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Sarah Gerard to judge the 2019 Innovative Short Fiction Contest

Sarah Gerard headshotThe sixth annual Innovative Short Fiction Contest opens for submissions in a couple months. We’re pleased to announce this year’s judge is Sarah Gerard, author of Sunshine State (Harper Perennial, 2017), Binary Star (Two Dollar Radio, 2015), and the forthcoming novel True Love (Harper Books, 2020). Sarah’s short stories, essays, interviews, and criticism have appeared in The New York Times, T Magazine, Granta, The Baffler, Vice, and anthologies.

The contest runs from April 1st to July 1st, 2019. The winner receives $500, publication, and a copy of the judge’s latest book. Full details and guidelines are available here.

Emily Wortman-Wunder is the 2018 Innovative Short Fiction Contest winner

Maryse Meier has made her decision. Emily Wortman-Wunder‘s “Endangered Fish of the Colorado River” is this year’s Innovative Short Fiction Contest winner!

Emily Wortman-Wunder lives in Denver, Colorado. Her work has appeared in Vela, Nimrod, Terrain, High Country News, and many other places.

This year’s finalists were Suzanne Burns, Chelsea HarrisMarlene OlinN. Page, and Francine Witte. Maryse Meijer had this to say about the winning story:

“‘Endangered Fish of the Colorado River’ is a moving meditation on parental and ecological grief, an exceptionally accomplished examination of losses big and small. Restrained, precise, and wise, the author shows us how, in the attempt to save something, we risk losing everything.”

 
—Maryse Meijer, contest judge and author of Heartbreaker

Emily’s story will be published in The Conium Review: Vol. 7. She also receives a $500 prize, five contributor copies, and a copy of Maryse Meijer’s latest book.

Thanks to all who submitted to this year’s contest. We’ll be announcing next year’s judge soon. Sign up for our newsletter to stay informed about these calls for submissions and news from The Conium Review and Conium Press.

Editor Update: James R. Gapinski is a VERA finalist

The Conium Review‘s managing editor James R. Gapinski is a finalist for the Vestal Review Award (also called the VERA). His story, “Tuxedos and Evening Gowns,” was first nominated by Tethered By Letters and published in F(r)iction magazine. Finalists were selected by Vestal Review editors. The winner will be determined by reader votes! You can read the story here. Please vote using “part II” of the poll (“part I” is closed to votes).

“Rehearsal,” by Thomas Michael Duncan

Realistic reel of film, doodle style

Turns out there’s always work for a corpse. I’m talking movies, TV, emopunk music videos, texting-and-driving commercials, crime scene reenactments, all that jazz. If you’ve turned on your cable box in the last month, you’ve seen me dead. Most of my appearances are in the first two minutes of police dramas. Sometimes the script calls for me to be naked, washed up on a beach with seaweed in my hair. Sometimes I play a woman corpse; they position me facedown, shave my back, and put a red curly wig on my head. Open casket scenes are best because I wear a clean suit and coffins are lined with satin. More often I’m discovered in a dumpster, bloody with shackle bruises on my ankles and wrists, or bunched up and stuffed into a front loader at an abandoned laundromat. I get really into my parts. I can keep my eyes open for almost an hour without blinking. I can breathe for a whole day without expanding my chest cavity. When I’m dead, I think dead people thoughts, like what year is it? and where am I buried? and how many ounces in a pint? I block out my surroundings so well that I don’t always come back to life when the scene ends. If this happens, the production assistant dumps a glass of water over my head. That usually does the trick. Last fall I costarred with Dwayne Johnson. It was during his Dwayne Johnson phase. I played his dead brother. DJ cradled me in his gorilla arms and cried and shook like a paint can mixer at Home Depot. I acted dead. DJ didn’t stop crying until after lunch. My agent says I’m the most convincing corpse he’s ever seen, and he’s seen actual corpses. Auditions can be tough—the competition is stiff. Sorry. That’s an industry joke. But really, casting is uncomfortable. The directors shout at me, kick me, call me names, eat plates of linguine off my back. But I am dead as a dinosaur. They usually apologize after. My girlfriend decided we should try role playing, but she always wanted me to play the same part. We broke up. It was mutual. Now I have the apartment to myself so I can rehearse whenever I like. I play loud music and leave all the widows open and door unlocked and shower running in hopes that someone will discover me. That’s my one fantasy. It would be the absolute height of my career to be mistaken for a corpse by a pedestrian. I imagine being declared dead, fooling even the coroner. I would remain in character until the first shovel of dirt hit the mahogany.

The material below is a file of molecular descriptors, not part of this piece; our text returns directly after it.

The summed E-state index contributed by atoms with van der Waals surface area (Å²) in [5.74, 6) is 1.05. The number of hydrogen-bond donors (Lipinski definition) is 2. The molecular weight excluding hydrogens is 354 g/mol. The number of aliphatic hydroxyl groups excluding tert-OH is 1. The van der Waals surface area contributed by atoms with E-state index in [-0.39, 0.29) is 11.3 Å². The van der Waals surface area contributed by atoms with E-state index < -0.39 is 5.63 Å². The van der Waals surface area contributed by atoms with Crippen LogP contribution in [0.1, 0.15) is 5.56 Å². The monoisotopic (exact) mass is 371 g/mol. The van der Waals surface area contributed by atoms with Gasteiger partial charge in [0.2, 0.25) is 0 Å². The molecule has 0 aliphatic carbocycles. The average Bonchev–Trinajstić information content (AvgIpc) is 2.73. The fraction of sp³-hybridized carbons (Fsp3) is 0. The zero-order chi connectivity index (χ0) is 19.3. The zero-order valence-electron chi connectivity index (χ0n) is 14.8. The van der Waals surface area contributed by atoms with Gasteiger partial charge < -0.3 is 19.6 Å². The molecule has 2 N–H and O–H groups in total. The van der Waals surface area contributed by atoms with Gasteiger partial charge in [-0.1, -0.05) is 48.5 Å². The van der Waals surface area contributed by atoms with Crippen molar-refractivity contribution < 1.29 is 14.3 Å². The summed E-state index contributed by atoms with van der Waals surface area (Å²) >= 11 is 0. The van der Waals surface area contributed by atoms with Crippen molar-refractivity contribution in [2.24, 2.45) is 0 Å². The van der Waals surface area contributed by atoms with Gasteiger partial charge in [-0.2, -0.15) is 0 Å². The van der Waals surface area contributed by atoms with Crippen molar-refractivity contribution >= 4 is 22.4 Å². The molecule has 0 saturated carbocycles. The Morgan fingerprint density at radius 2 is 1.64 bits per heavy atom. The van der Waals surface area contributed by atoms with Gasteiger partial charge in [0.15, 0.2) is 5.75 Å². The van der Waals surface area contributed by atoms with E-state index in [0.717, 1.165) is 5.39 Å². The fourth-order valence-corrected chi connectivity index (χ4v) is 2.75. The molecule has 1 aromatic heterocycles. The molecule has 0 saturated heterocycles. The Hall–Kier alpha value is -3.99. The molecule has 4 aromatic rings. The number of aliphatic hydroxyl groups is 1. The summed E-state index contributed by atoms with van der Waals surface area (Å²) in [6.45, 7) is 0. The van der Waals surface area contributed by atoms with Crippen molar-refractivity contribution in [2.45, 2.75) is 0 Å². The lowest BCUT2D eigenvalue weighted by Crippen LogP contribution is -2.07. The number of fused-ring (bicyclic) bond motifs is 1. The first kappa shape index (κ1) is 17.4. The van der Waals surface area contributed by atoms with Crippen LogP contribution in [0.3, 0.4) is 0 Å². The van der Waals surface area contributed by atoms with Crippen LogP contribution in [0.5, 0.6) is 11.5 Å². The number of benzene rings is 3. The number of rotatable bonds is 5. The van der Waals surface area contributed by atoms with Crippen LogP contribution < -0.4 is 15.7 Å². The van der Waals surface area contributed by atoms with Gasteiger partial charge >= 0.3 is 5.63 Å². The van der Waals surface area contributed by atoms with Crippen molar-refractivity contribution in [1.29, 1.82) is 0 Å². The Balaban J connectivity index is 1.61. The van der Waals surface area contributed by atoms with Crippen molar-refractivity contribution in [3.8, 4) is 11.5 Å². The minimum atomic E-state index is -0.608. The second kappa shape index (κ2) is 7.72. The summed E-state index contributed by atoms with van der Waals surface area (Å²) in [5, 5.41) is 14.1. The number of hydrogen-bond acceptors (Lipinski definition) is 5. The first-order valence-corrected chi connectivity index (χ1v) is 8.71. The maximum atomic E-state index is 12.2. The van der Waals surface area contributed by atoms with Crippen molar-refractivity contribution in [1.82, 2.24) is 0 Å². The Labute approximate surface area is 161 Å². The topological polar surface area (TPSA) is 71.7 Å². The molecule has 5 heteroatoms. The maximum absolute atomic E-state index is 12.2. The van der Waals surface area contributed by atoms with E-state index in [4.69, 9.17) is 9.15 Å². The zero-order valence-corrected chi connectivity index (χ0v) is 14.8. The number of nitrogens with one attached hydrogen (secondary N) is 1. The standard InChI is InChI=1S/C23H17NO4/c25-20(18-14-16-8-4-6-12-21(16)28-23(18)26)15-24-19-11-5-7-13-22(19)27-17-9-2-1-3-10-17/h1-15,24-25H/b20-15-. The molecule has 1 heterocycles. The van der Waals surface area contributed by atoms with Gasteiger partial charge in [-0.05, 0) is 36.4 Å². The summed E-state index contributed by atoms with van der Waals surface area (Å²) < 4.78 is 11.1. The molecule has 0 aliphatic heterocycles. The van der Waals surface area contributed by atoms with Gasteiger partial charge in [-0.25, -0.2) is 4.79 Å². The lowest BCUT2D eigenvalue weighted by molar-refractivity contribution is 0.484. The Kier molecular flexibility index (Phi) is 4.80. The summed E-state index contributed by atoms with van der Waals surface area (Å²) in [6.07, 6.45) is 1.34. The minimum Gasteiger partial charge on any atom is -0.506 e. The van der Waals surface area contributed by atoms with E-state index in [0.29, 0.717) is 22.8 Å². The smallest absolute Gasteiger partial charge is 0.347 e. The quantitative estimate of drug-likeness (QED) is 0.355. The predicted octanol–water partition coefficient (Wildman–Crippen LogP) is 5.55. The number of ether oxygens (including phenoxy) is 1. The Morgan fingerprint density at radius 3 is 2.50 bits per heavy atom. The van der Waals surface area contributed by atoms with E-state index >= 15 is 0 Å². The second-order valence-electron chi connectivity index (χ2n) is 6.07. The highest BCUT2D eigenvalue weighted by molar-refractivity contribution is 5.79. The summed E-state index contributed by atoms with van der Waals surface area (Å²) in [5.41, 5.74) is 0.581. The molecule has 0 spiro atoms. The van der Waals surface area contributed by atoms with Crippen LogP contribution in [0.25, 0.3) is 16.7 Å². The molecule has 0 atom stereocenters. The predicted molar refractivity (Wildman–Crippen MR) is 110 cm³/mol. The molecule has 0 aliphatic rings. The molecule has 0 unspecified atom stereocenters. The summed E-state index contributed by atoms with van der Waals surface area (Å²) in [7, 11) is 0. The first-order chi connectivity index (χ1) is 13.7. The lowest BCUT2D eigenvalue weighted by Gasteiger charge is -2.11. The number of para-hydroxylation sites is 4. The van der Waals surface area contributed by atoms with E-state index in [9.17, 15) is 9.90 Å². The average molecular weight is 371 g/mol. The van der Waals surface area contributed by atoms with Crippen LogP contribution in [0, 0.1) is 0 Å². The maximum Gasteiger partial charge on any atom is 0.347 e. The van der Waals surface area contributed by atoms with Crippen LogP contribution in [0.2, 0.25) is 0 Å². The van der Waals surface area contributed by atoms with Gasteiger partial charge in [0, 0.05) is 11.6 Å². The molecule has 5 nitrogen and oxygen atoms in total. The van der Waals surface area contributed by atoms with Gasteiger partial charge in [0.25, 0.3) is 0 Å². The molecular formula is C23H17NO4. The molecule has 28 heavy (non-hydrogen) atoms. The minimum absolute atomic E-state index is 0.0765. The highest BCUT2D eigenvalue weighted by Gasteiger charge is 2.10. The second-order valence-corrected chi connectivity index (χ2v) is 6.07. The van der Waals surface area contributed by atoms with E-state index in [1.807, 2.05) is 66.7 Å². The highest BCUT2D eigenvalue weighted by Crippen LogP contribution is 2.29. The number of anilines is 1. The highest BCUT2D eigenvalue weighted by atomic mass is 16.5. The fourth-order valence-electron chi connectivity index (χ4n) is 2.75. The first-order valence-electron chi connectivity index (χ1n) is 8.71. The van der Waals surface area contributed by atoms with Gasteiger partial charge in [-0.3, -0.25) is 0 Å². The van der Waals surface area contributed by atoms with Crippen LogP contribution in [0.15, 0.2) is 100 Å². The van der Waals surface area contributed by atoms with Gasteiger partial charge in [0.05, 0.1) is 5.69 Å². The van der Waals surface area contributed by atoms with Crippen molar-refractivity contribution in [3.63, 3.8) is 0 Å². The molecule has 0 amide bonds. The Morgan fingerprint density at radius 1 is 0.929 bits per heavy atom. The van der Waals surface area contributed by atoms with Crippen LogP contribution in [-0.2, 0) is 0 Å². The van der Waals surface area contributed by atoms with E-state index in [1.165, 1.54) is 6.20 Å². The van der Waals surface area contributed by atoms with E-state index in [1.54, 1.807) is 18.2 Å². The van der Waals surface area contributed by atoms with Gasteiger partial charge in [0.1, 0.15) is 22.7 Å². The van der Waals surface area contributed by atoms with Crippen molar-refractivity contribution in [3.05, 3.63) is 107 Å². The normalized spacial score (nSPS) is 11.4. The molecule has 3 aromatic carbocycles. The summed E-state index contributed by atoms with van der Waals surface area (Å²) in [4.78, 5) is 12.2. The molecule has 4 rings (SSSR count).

About the Author:

Thomas Michael Duncan writes fact, fiction, and the occasional bit of nonsense. He lives in Columbia, South Carolina.

Special Note:

This story was a finalist in The Conium Review‘s 2016 Flash Fiction Contest, judged by Leesa Cross-Smith.

Image Credit: © Handini_Atmodiwiryo – stock.adobe.com

Vol. 5 Collector’s Edition Preview: “Ruby Goes In”

The Conium Review: Vol. 5 collector’s edition is coming soon! Here’s a sneak peak at some of this year’s design. This is a mock-up of the micro-chap for “Ruby Goes In,” by Kate Gies. This flash fiction was one of our 2016 Innovative Short Fiction Contest finalists. This little booklet is 3.5-inches by 3 inches. The cover is recycled craft paper, the interior leaf is 24-lb parchment paper, and the inner pages are 24-lb bright white natural linen paper. This is one of several individual stories that will be presented inside the collector’s edition.